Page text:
Having gone through most of a pack of film now, I have a better idea of the kind of results to expect from the bargain Polaroid Swinger camera that I picked up recently. As I mentioned in that post, the camera has a “setting” for 75 and 3000 speed film, but all this really does is change the aperture from around f/9.2 to around f/64. The photocell on the front will always set the automatic shutter to the same exposure time for given lighting, regardless of the speed selection.
I found this means that unless you’re photographing a brightly lit scene, this tends to mean fairly long exposures – and unfortunately a bit too long for hand-held exposures, which is a slightly odd experience when shooting ISO 3000 film. But I guess no one shoots instant film with a camera like this for high fidelity results, and I think I could get used to it. In this shot my pre-first-coffee-of-the-day unsteadiness seems to have matched the shape of the leaves of the bamboos surrounding the old aviary at Hursley. This is the kind of providential effect that I have often read about as one of the things that makes shooting Polaroids so much fun, and I think I’m starting to agree.
So I can get used to the slow shutter speeds – after all, I can always use a tripod. What is more annoying about the 3000 setting using f/64 is the effect it has on depth of field. DOFMaster tells me that the hyperfocal distance is roughly 3 metres with a near limit around 1.5 metres. Obviously this isn’t going to be an issue shooting at 75, but since all I have to test the camera at present if a pack of FP-3000B it’s a bit limiting, with no way to tell what an out of focus background looks like wide open. So I had a root around and found my Lee Filters lighting gel sample book, took a ND1 and ND4 filter and taped them together top make a rough and ready ND5, just the right size. This is just the right factor to shoot ISO3000 film as if it is ISO75, and see how the camera performs “wide” open.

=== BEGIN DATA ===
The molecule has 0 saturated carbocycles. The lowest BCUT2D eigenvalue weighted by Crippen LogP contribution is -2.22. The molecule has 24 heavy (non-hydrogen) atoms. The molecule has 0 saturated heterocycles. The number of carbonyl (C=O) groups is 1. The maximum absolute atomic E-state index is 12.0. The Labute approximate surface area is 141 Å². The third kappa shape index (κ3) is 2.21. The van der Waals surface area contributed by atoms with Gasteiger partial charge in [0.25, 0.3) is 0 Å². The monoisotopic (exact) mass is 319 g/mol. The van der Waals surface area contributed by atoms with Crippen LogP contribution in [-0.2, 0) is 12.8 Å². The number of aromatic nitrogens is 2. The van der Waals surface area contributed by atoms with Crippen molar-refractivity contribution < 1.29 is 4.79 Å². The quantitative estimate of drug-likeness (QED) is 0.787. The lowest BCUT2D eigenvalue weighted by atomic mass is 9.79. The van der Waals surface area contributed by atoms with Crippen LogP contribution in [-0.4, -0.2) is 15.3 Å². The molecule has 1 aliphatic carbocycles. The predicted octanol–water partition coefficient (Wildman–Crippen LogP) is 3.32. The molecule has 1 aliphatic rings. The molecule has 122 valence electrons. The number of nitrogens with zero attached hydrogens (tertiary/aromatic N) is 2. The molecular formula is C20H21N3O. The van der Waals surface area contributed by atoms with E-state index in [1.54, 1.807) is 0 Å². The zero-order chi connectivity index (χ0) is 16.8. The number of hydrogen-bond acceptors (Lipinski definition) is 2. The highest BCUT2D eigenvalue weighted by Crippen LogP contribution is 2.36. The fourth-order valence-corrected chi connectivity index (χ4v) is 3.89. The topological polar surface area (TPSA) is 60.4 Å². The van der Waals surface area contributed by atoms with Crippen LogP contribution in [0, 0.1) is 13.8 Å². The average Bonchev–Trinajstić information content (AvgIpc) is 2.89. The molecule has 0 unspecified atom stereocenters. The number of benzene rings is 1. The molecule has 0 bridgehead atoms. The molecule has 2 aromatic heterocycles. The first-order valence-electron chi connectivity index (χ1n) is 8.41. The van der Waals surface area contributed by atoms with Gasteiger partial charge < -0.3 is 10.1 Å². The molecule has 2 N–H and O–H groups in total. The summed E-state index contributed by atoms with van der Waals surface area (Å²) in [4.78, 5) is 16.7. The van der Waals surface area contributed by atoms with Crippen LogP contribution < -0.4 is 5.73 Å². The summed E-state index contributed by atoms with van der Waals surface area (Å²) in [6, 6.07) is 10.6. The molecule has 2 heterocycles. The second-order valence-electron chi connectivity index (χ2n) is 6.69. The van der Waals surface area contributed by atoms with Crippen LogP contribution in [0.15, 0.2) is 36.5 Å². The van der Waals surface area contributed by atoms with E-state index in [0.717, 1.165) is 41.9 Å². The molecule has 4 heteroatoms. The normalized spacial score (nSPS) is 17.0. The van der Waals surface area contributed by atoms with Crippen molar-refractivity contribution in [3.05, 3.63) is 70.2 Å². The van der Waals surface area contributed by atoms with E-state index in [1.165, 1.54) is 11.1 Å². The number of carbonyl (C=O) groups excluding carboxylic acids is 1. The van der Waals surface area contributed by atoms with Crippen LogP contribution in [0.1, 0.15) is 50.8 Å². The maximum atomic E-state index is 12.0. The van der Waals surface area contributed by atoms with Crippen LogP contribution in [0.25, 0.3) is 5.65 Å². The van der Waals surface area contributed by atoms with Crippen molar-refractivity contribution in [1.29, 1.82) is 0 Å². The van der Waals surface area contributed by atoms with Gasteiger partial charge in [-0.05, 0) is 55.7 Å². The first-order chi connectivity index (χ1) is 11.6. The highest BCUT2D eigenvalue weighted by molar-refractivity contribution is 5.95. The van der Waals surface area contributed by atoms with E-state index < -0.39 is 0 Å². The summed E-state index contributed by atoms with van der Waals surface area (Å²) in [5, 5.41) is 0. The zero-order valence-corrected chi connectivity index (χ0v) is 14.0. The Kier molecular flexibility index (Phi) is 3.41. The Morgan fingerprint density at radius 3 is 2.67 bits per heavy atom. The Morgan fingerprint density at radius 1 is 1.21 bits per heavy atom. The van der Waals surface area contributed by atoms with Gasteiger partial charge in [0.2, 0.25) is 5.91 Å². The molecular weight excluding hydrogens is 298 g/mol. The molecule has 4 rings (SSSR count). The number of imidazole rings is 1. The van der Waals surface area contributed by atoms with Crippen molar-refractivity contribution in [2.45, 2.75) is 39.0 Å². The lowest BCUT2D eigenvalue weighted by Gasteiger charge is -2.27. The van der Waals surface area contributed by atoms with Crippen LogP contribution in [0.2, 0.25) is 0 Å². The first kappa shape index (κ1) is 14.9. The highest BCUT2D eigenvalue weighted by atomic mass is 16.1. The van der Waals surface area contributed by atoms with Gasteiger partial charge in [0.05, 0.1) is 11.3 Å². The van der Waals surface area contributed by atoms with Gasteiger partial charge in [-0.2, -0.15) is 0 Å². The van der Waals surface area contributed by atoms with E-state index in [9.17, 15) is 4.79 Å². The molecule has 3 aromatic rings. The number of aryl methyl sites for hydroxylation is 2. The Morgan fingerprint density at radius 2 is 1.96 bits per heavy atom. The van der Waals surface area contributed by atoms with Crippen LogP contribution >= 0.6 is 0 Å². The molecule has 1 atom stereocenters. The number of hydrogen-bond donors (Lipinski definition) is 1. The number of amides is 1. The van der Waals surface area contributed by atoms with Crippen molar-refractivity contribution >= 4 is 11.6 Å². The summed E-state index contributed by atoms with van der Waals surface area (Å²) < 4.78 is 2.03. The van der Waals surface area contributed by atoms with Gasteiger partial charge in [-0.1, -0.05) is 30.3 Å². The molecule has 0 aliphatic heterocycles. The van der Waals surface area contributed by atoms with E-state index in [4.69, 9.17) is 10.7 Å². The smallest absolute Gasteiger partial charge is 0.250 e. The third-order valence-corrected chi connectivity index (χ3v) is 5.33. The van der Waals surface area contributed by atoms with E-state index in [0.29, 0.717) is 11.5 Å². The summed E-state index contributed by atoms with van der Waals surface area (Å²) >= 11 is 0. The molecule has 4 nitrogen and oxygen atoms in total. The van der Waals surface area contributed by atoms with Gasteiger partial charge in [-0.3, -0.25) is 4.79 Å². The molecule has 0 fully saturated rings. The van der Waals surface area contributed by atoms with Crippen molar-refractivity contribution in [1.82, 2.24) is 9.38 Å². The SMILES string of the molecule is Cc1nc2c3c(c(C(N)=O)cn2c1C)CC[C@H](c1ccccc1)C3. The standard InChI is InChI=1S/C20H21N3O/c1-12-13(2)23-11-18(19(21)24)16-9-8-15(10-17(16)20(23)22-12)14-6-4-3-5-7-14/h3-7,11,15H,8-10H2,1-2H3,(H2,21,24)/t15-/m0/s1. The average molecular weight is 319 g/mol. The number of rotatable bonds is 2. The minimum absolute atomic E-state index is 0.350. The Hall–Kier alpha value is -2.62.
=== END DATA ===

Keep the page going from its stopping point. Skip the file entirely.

As you can see from the second shot here, it works, and gives a pleasant enough blur to the background. Overall it’s a little soft, but that is probably the combination of plastic lens, slow shutter and inaccurate focus due to lack of any range-finding device. Actually I think the viewfinder is the biggest obstacle to getting reliable results since almost every other camera I’ve used in the last 5 years has either been through-the-lens or at least had a coupled range-finder, so I either need some practice estimating distances or need to lug along one of my SLRs with a decent distance scale as a measuring device.
Overall for a £3.50 camera I think it’ll work out pretty well. My plan now is to get hold of some different types of film, maybe taking a punt on whatever expired stuff I can get hold of cheap from e-bay as well as stocking up on some more reliable Fuji packs.